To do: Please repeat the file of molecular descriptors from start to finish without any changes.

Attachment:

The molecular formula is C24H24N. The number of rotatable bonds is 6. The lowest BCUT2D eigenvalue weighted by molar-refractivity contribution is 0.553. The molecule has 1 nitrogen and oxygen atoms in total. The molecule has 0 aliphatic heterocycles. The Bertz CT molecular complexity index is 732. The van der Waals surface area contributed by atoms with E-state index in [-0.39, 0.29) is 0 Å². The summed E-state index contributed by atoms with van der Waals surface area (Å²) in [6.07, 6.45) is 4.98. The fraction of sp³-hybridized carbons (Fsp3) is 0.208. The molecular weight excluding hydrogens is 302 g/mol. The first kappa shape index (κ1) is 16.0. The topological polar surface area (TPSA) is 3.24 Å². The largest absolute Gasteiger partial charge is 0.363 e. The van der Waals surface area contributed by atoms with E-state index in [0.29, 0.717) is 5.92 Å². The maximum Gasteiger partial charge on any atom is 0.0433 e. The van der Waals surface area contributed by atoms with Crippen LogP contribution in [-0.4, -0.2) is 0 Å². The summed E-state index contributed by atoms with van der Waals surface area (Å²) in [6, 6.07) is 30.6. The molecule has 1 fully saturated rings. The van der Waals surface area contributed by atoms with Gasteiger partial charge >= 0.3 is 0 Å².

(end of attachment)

The molecular formula is C24H24N. The number of rotatable bonds is 6. The lowest BCUT2D eigenvalue weighted by molar-refractivity contribution is 0.553. The molecule has 1 nitrogen and oxygen atoms in total. The molecule has 0 aliphatic heterocycles. The Bertz CT molecular complexity index is 732. The van der Waals surface area contributed by atoms with E-state index in [-0.39, 0.29) is 0 Å². The summed E-state index contributed by atoms with van der Waals surface area (Å²) in [6.07, 6.45) is 4.98. The fraction of sp³-hybridized carbons (Fsp3) is 0.208. The molecular weight excluding hydrogens is 302 g/mol. The first kappa shape index (κ1) is 16.0. The topological polar surface area (TPSA) is 3.24 Å². The largest absolute Gasteiger partial charge is 0.363 e. The van der Waals surface area contributed by atoms with E-state index in [0.29, 0.717) is 5.92 Å². The maximum Gasteiger partial charge on any atom is 0.0433 e. The van der Waals surface area contributed by atoms with Crippen LogP contribution in [-0.4, -0.2) is 0 Å². The summed E-state index contributed by atoms with van der Waals surface area (Å²) in [6, 6.07) is 30.6. The molecule has 1 fully saturated rings. The van der Waals surface area contributed by atoms with Gasteiger partial charge >= 0.3 is 0 Å².